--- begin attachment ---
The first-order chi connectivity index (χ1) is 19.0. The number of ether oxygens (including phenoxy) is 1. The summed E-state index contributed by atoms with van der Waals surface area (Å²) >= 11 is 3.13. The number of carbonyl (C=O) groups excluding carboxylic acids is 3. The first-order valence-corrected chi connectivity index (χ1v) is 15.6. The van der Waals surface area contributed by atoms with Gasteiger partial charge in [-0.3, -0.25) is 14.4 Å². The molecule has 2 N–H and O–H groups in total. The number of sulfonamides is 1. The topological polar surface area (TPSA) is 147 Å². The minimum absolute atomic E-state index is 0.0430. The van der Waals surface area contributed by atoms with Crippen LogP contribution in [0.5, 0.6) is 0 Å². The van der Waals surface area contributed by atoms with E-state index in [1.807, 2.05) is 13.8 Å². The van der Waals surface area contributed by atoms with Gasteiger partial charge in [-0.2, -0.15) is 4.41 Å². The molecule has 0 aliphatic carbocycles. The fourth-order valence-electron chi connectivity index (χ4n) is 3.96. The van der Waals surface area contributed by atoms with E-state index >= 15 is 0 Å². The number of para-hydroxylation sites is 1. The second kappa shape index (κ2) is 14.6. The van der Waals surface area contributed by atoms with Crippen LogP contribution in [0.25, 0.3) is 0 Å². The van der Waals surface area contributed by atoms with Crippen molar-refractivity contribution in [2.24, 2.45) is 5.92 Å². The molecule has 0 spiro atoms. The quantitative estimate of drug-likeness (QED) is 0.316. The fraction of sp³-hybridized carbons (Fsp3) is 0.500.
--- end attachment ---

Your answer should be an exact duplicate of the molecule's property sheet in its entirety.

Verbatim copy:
The first-order chi connectivity index (χ1) is 19.0. The number of ether oxygens (including phenoxy) is 1. The summed E-state index contributed by atoms with van der Waals surface area (Å²) >= 11 is 3.13. The number of carbonyl (C=O) groups excluding carboxylic acids is 3. The first-order valence-corrected chi connectivity index (χ1v) is 15.6. The van der Waals surface area contributed by atoms with Gasteiger partial charge in [-0.3, -0.25) is 14.4 Å². The molecule has 2 N–H and O–H groups in total. The number of sulfonamides is 1. The topological polar surface area (TPSA) is 147 Å². The minimum absolute atomic E-state index is 0.0430. The van der Waals surface area contributed by atoms with Crippen LogP contribution in [0.5, 0.6) is 0 Å². The van der Waals surface area contributed by atoms with E-state index in [1.807, 2.05) is 13.8 Å². The van der Waals surface area contributed by atoms with Gasteiger partial charge in [-0.2, -0.15) is 4.41 Å². The molecule has 0 aliphatic carbocycles. The fourth-order valence-electron chi connectivity index (χ4n) is 3.96. The van der Waals surface area contributed by atoms with E-state index >= 15 is 0 Å². The number of para-hydroxylation sites is 1. The second kappa shape index (κ2) is 14.6. The van der Waals surface area contributed by atoms with Crippen LogP contribution in [0.25, 0.3) is 0 Å². The van der Waals surface area contributed by atoms with Crippen molar-refractivity contribution in [2.24, 2.45) is 5.92 Å². The molecule has 0 spiro atoms. The quantitative estimate of drug-likeness (QED) is 0.316. The fraction of sp³-hybridized carbons (Fsp3) is 0.500.